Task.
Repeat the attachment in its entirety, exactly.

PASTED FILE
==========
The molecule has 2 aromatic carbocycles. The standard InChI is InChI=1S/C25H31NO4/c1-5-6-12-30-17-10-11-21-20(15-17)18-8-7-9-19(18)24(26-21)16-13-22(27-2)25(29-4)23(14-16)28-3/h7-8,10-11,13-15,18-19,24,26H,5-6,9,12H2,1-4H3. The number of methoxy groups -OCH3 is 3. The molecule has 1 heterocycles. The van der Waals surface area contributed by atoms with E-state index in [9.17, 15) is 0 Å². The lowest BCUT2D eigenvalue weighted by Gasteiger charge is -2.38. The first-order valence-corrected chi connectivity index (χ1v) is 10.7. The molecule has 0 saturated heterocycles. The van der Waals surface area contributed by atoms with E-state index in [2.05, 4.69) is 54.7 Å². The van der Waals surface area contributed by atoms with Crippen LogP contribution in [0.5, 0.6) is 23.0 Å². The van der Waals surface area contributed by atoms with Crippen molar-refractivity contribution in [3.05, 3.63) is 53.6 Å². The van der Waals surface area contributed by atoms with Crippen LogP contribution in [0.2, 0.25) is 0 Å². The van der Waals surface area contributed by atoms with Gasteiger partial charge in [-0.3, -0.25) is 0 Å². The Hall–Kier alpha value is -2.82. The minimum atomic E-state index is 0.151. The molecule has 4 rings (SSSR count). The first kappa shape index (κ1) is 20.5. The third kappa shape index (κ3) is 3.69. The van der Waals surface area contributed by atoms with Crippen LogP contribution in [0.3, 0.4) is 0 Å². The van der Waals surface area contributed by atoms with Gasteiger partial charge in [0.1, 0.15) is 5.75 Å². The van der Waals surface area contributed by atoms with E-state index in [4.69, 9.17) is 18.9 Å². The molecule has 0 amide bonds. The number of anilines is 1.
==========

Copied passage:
The molecule has 2 aromatic carbocycles. The standard InChI is InChI=1S/C25H31NO4/c1-5-6-12-30-17-10-11-21-20(15-17)18-8-7-9-19(18)24(26-21)16-13-22(27-2)25(29-4)23(14-16)28-3/h7-8,10-11,13-15,18-19,24,26H,5-6,9,12H2,1-4H3. The number of methoxy groups -OCH3 is 3. The molecule has 1 heterocycles. The van der Waals surface area contributed by atoms with E-state index in [9.17, 15) is 0 Å². The lowest BCUT2D eigenvalue weighted by Gasteiger charge is -2.38. The first-order valence-corrected chi connectivity index (χ1v) is 10.7. The molecule has 0 saturated heterocycles. The van der Waals surface area contributed by atoms with E-state index in [2.05, 4.69) is 54.7 Å². The van der Waals surface area contributed by atoms with Crippen LogP contribution in [0.5, 0.6) is 23.0 Å². The van der Waals surface area contributed by atoms with Crippen molar-refractivity contribution in [3.05, 3.63) is 53.6 Å². The van der Waals surface area contributed by atoms with Crippen LogP contribution in [0.2, 0.25) is 0 Å². The van der Waals surface area contributed by atoms with Gasteiger partial charge in [-0.3, -0.25) is 0 Å². The Hall–Kier alpha value is -2.82. The minimum atomic E-state index is 0.151. The molecule has 4 rings (SSSR count). The first kappa shape index (κ1) is 20.5. The third kappa shape index (κ3) is 3.69. The van der Waals surface area contributed by atoms with Crippen LogP contribution in [0.3, 0.4) is 0 Å². The van der Waals surface area contributed by atoms with Gasteiger partial charge in [0.1, 0.15) is 5.75 Å². The van der Waals surface area contributed by atoms with E-state index in [4.69, 9.17) is 18.9 Å². The molecule has 0 amide bonds. The number of anilines is 1.